By Brad Michel

On June 29, WHO chief Tedros Adhanom Ghebreyesus warned during a virtual press briefing, “Although many countries have made some progress, globally the pandemic is actually speeding up”. Indeed, in the US alone, we are witnessing rising numbers of daily new infections in many states. Given this backdrop, it is safe to assume that COVID-19 is continuing to impact how people access healthcare. And therefore, it’s important to understand patients’ options to ensure they can maintain ongoing care for non-COVID-19-related illnesses.

In May we set out to understand what changed for patient care during COVID-19, how patients felt about it, what they liked and what they want to continue in the future as a result of the early stages of COVID-19. After all, understanding how attitudes and behaviours of patients are shifting during this time will help life sciences companies invest in a future where the patient experience continues to be enhanced through virtual options for communication and treatment.

We found, not surprisingly, that patients have embraced virtual care and communications at very high rates as a result of COVID-19, but what may surprise some is that nine out of 10 reported the quality of care was as good or better than before, according to our survey of 2,700 oncology, cardiology, or immunology patients globally.

Sixty percent said that based on their experience during the pandemic, they want to use technology more for communicating with healthcare providers and managing their conditions in the future.

That may initially seem surprising but consider the experience of patients. As restrictions came into effect, patients faced difficult choices about whether and how to continue their treatments. Many healthcare providers cancelled appointments, and transportation options were shut down. Patients were afraid to risk exposure to COVID-19 by going to their healthcare providers for regular treatment, and many (70%) deferred or cancelled at least some elements of their treatment.

Then the availability of a certain amount of treatment from home via video conferences calls, online chats and apps became an option. Doctors set up telehealth meetings and were able to focus on the individual patient solely during that conference or they answered questions quickly via chats, and apps were made available for monitoring. Sixty-three percent of those who used video conferencing said it was very good or excellent, an impressive response given 70% were using video conferencing for treatment for the first time.

However, the success rate shouldn’t be that surprising. Think about it: The patient didn’t have to commute, and didn’t have to sit in a waiting room, nervously looking at other patients who were waiting as well. Yet, patients still received one-to-one direct care from their doctors. No wonder that by using technology to support communication and care, healthcare providers were largely able to maintain or even improve on the patient experience.

In addition, overall trust in the healthcare system has also increased. Sixty percent of patients surveyed said their trust in healthcare providers have increased, and 45% said their trust in pharmaceutical and medical device companies has increased. The value of this viewpoint cannot be overstated. It is an important momentum for the industry to maintain.

Several in the industry have taken steps to demonstrate compassionate care.Consider how Bristol Myers Squibb expanded its existing patient support programs to help eligible unemployed patients in the US who have lost their health insurance due to the COVID-19 pandemic. Its expanded program offers access to any branded BMS medicine for free. Similarly, Eli Lilly introduced the Lilly Insulin Value Program, allowing anyone with commercial insurance and those without insurance at all to fill their monthly prescription of Lilly insulin for $35.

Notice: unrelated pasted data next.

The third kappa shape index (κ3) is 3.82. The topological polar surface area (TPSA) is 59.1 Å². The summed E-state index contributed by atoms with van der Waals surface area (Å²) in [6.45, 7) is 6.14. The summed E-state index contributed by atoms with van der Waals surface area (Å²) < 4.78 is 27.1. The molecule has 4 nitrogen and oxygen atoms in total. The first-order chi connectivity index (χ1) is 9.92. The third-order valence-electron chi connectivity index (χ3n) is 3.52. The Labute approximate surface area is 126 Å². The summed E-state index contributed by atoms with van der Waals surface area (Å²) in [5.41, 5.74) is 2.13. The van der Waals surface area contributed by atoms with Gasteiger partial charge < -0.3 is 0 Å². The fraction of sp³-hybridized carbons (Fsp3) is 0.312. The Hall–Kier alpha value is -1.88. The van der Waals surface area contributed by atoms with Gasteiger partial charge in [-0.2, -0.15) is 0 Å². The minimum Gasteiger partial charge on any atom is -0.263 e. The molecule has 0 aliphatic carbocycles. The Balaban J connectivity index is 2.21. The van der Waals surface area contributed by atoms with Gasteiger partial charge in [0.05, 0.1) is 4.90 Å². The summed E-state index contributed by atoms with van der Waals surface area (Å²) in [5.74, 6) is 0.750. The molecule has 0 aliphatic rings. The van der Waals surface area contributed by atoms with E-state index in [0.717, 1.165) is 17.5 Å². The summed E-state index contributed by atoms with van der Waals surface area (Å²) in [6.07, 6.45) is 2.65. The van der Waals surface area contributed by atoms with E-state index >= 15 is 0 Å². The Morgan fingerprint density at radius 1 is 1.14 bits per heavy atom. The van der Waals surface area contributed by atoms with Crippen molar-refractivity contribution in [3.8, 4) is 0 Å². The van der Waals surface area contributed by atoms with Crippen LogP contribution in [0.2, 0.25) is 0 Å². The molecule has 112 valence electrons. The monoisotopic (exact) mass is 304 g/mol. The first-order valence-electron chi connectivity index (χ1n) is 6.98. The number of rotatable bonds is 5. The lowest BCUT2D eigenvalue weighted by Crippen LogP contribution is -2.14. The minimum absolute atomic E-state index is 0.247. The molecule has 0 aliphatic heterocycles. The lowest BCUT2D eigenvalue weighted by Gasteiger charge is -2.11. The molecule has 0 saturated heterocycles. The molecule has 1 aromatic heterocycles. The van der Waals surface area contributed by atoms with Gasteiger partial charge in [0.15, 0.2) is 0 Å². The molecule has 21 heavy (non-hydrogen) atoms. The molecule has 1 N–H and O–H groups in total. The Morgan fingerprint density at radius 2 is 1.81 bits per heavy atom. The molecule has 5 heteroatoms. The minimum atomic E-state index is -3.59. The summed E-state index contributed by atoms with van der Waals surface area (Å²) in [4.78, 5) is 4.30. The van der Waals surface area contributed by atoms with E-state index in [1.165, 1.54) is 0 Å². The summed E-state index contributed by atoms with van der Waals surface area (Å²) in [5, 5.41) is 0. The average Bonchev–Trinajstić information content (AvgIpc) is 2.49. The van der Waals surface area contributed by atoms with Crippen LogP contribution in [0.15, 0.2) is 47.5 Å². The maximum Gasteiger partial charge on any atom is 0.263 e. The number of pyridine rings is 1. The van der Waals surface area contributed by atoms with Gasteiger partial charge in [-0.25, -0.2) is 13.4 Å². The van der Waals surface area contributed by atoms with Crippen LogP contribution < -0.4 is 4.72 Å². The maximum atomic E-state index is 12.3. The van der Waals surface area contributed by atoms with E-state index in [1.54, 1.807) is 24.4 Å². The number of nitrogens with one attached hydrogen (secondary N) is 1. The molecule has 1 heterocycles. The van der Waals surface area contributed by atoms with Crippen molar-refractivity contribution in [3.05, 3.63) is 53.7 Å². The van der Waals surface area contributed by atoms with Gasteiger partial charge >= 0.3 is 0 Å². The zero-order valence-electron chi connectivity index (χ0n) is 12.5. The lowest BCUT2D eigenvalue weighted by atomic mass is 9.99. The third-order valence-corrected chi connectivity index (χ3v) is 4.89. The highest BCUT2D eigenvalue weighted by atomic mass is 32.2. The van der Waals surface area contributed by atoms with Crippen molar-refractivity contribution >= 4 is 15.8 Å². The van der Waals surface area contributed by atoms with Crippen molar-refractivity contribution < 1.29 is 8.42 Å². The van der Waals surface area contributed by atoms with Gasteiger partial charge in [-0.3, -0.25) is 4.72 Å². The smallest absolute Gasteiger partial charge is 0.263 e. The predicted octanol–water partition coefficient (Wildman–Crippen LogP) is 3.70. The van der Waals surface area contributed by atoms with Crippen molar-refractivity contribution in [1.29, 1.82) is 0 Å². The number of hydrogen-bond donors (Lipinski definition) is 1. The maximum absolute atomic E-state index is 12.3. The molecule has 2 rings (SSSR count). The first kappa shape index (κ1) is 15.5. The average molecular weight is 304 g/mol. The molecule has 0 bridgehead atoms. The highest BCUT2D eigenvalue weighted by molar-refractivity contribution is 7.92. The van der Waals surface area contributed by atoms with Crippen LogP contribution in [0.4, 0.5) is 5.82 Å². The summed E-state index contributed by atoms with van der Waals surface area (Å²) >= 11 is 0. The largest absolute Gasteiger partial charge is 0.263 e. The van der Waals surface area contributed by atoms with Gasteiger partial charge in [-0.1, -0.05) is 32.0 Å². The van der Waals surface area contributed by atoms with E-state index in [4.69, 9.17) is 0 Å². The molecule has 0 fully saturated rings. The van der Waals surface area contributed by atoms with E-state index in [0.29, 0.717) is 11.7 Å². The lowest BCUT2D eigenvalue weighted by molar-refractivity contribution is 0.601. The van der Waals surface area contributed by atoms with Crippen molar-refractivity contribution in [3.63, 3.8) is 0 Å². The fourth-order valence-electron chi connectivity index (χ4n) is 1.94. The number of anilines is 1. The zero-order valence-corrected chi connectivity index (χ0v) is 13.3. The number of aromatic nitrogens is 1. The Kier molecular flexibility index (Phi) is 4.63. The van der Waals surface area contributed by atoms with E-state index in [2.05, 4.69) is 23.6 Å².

Virtual care and clinical trials

Worryingly, many clinical trials were disrupted by COVID-19. Seventy-seven percent of patients said their clinical trials were suspended or delayed, which could have a knock-on effect on the speed in which new treatments come to market.  However, for trials that continued, the use of virtual care was critical for consultations, treatment, and monitoring. Consider that 61% of patients whose trials continued used some form of virtual communication or care.

We think there is an opportunity to increase the use of virtual care in clinical trials. Patients certainly expressed a desire for more of it – and more involvement in the clinical trial decision making process. Patients told us they want more video conferencing and fewer clinic visits, which would make clinical trials more convenient and accessible. They also want to be consulted more about how trials are conducted. It turns out that only 14% of the surveyed patients who were in trials when the pandemic hit were actually consulted about whether the changes to the trials would work for them. This held true across all therapeutic areas and geographies. Involving the patients in the process is an easy fix that the industry should take on board. Using virtual technologies as a regular part of the clinical trial process would not only improve resilience to disruptions but would help to improve the patient experience.

The pandemic has forced the healthcare ecosystem to embrace digital tools they previously used sporadically or without enthusiasm. While the use of virtual tools during the pandemic may have been ad hoc or as a quick-fix to an urgent issue, it is time to think about industrialising those practices and the longer-term use of digital to transform and improve patient care. After all, virtual care is here to stay. In the future, those who do it best will differentiate themselves from the pack.

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